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The Supreme Court of Canada in Ottawa on June 8, 2016.Blair Gable/The Globe and Mail

Supreme Court of Canada justices challenged Google's lawyers Tuesday for arguing that the company's own free speech rights are being compromised by a B.C. injunction ordering it to delete material from its web searches.

The high court was hearing arguments in a case that pits the Internet giant against a British Columbia technology firm and highlights the ever-present tension between free speech and copyright infringement.

At issue is whether Canadian courts have the jurisdiction to make sweeping orders to block access to content on the Internet beyond Canada's borders.

Google is challenging a 2015 ruling by the British Columbia Court of Appeal that ordered it to stop indexing or referencing websites linked to a company called Datalink Technologies Gateways.

The B.C. appeal court granted that injunction at the request of Equustek Solutions Inc., which won a judgment against Datalink for essentially stealing, copying and reselling industrial network interface hardware that it created.

Burnaby-based Equustek wanted to stop Datalink from selling the hardware through various websites and turned to Google for help.

Initially, Google removed more than 300 URLs from search results on, but more kept popping up, so Equustek sought – and won – the broader injunction that ordered Google to impose a worldwide ban.

Google fought back against the "worldwide order," arguing that Canadian courts don't have the legal authority to impose such an injunction.

Its written argument to the Supreme Court calls the injunction "an improper and unprecedented extension of Canadian jurisprudence."

Google lawyer William McDowell was met by some tough questioning from the high court bench when he advanced that argument.

"Just looking at it from the public interest point of view and the public perception point of view, you really think the public is going to line up behind the right to distribute internationally illegal contraband?" Justice Rosalie Abella asked.

"What's the harm to Google in preventing illegal activity in its wide distributive reach?"

McDowell said it's one thing for Google to voluntarily remove material, but added: "It's quite a different thing to be facing a coercive order of the court, which requires it to do that."

Chief Justice Beverley McLachlin said she wasn't yet persuaded that there was anything coercive about the injunction that had been brought against Google.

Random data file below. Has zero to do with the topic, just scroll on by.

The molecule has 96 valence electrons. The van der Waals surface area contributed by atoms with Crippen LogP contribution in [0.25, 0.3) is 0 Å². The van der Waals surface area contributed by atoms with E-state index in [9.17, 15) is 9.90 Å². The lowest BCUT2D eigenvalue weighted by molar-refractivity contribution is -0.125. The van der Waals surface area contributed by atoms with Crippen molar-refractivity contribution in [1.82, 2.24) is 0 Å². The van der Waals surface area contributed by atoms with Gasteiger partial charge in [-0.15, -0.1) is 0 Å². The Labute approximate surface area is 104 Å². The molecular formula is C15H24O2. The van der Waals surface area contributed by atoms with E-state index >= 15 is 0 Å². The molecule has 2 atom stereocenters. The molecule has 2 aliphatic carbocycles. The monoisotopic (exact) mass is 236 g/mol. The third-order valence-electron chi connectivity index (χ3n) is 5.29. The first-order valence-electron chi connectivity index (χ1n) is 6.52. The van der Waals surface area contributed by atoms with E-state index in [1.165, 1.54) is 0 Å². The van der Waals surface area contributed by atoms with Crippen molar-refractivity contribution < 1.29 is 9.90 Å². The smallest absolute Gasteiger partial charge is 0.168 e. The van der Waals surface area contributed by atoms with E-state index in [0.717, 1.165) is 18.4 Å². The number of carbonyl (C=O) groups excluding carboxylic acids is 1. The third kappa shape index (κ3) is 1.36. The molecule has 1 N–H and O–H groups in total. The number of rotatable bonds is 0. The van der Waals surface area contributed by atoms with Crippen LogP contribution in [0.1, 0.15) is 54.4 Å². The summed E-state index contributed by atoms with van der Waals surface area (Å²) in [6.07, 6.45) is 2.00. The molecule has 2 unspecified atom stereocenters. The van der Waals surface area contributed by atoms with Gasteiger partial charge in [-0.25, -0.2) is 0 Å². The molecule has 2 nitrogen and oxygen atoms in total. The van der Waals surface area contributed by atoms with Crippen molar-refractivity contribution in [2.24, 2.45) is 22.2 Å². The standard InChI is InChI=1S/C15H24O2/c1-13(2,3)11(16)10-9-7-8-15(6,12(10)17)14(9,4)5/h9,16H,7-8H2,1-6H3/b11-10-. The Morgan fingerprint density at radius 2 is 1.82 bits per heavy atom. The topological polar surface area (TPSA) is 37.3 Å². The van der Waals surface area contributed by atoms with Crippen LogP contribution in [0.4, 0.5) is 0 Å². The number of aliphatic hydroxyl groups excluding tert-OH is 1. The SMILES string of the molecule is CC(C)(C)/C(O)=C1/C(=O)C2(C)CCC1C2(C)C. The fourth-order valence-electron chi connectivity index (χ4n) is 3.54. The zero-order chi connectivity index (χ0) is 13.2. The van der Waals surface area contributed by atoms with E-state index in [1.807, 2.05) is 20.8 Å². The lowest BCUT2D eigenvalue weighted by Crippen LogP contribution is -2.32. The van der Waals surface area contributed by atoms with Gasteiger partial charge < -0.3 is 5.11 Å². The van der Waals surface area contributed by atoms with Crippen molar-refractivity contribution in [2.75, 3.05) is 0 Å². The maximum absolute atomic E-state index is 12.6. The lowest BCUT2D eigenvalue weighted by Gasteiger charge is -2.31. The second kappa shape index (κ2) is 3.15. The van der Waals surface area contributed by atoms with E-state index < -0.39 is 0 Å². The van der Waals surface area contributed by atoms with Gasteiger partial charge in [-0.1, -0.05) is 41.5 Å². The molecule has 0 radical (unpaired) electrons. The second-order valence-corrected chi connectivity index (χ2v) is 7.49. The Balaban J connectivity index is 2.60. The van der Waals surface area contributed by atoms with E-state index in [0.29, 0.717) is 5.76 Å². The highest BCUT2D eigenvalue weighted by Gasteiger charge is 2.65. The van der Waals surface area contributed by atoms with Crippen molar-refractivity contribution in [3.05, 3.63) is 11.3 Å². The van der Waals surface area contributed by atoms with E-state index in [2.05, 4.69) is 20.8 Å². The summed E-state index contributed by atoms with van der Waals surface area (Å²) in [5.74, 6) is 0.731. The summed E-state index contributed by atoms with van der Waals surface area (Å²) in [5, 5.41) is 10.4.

"Unless you persuade me further, I don't understand that to be the case," she told McDowell.

Equustek lawyer Robbie Fleming said there is no freedom of expression issue at play.

"The only purpose of the websites is to sell outlaw products," he told the court, adding that court orders affecting intermediaries like Google are the only way to deal with "Internet outlaws."

But Justice Malcolm Rowe challenged that argument. "Are you not, in effect, making Google a defendant without having a cause of action against them?"

Fleming said courts have the power to compel behaviour from non-parties to a lawsuit.

Google's lawyers say if the court upholds a broad international injunction, it might inspire less democratic governments to seek binding court orders in Canada that are more intrusive.

That view is shared by the New York-based Human Rights Watch, which was granted intervener status in the case.

Human Rights Watch is joining a coalition of civil liberties groups, as well as 15 news organizations including Dow Jones, the Newspaper Association of America and The Associated Press. They argue the Canadian courts are overextending themselves and threatening free speech across the globe.

Equustek has the support of a coalition of Canadian publishers, authors, composers and filmmakers, as well as an international federation of film producers. They take exception with Google's argument that it cannot be "deputized by a court to deindex a site."

The issues in the case are part of a growing global trend of "intermediary liability" where companies such as Google are being pressed to take down harmful or illegal content, said Fen Hampson, a Canadian foreign affairs expert and author of "Look Who's Watching," a new book on the evolution of the Internet.

The European Court of Justice has upheld the "right to be forgotten," which upholds the removal of defamatory or inaccurate personal information if it comes up in a search engine such as Google, Hampson said.

"In this case, Google (the intermediary) was asked by the B.C. court to deal with a copyright infringement issue, but the concept can be applied to other issues such as trademark disputes, defamation, hate speech, censorship or the protection of privacy."

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